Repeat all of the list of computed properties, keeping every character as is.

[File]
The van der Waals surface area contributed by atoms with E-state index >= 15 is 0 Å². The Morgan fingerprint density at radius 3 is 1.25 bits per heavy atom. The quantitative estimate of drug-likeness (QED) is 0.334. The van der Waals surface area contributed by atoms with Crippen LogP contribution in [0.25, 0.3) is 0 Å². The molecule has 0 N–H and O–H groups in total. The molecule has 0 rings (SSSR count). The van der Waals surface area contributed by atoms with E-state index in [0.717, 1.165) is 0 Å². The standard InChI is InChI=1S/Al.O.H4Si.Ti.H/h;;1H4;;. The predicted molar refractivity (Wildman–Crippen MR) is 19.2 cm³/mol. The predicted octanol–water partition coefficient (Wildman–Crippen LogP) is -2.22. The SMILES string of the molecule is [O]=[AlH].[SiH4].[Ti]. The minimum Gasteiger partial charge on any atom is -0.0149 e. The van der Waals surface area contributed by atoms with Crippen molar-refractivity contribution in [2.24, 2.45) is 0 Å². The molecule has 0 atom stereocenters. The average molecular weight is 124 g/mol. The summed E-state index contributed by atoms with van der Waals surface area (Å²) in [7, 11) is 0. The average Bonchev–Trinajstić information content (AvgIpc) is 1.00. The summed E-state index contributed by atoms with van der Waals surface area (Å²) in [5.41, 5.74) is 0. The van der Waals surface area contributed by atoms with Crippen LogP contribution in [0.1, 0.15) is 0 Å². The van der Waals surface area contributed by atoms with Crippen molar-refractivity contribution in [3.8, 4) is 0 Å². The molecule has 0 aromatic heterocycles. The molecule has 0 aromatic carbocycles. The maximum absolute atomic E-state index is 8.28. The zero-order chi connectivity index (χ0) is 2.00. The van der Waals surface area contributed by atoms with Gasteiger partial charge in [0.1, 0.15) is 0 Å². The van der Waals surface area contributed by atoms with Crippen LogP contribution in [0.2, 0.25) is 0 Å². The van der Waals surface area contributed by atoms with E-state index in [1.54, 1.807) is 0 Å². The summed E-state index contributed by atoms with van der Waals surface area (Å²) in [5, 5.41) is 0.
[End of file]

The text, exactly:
The van der Waals surface area contributed by atoms with E-state index >= 15 is 0 Å². The Morgan fingerprint density at radius 3 is 1.25 bits per heavy atom. The quantitative estimate of drug-likeness (QED) is 0.334. The van der Waals surface area contributed by atoms with Crippen LogP contribution in [0.25, 0.3) is 0 Å². The molecule has 0 N–H and O–H groups in total. The molecule has 0 rings (SSSR count). The van der Waals surface area contributed by atoms with E-state index in [0.717, 1.165) is 0 Å². The standard InChI is InChI=1S/Al.O.H4Si.Ti.H/h;;1H4;;. The predicted molar refractivity (Wildman–Crippen MR) is 19.2 cm³/mol. The predicted octanol–water partition coefficient (Wildman–Crippen LogP) is -2.22. The SMILES string of the molecule is [O]=[AlH].[SiH4].[Ti]. The minimum Gasteiger partial charge on any atom is -0.0149 e. The van der Waals surface area contributed by atoms with Crippen molar-refractivity contribution in [2.24, 2.45) is 0 Å². The molecule has 0 atom stereocenters. The average molecular weight is 124 g/mol. The summed E-state index contributed by atoms with van der Waals surface area (Å²) in [7, 11) is 0. The average Bonchev–Trinajstić information content (AvgIpc) is 1.00. The summed E-state index contributed by atoms with van der Waals surface area (Å²) in [5.41, 5.74) is 0. The van der Waals surface area contributed by atoms with Crippen LogP contribution in [0.1, 0.15) is 0 Å². The van der Waals surface area contributed by atoms with Crippen molar-refractivity contribution in [3.8, 4) is 0 Å². The molecule has 0 aromatic heterocycles. The molecule has 0 aromatic carbocycles. The maximum absolute atomic E-state index is 8.28. The zero-order chi connectivity index (χ0) is 2.00. The van der Waals surface area contributed by atoms with Gasteiger partial charge in [0.1, 0.15) is 0 Å². The van der Waals surface area contributed by atoms with Crippen LogP contribution in [0.2, 0.25) is 0 Å². The van der Waals surface area contributed by atoms with E-state index in [1.54, 1.807) is 0 Å². The summed E-state index contributed by atoms with van der Waals surface area (Å²) in [5, 5.41) is 0.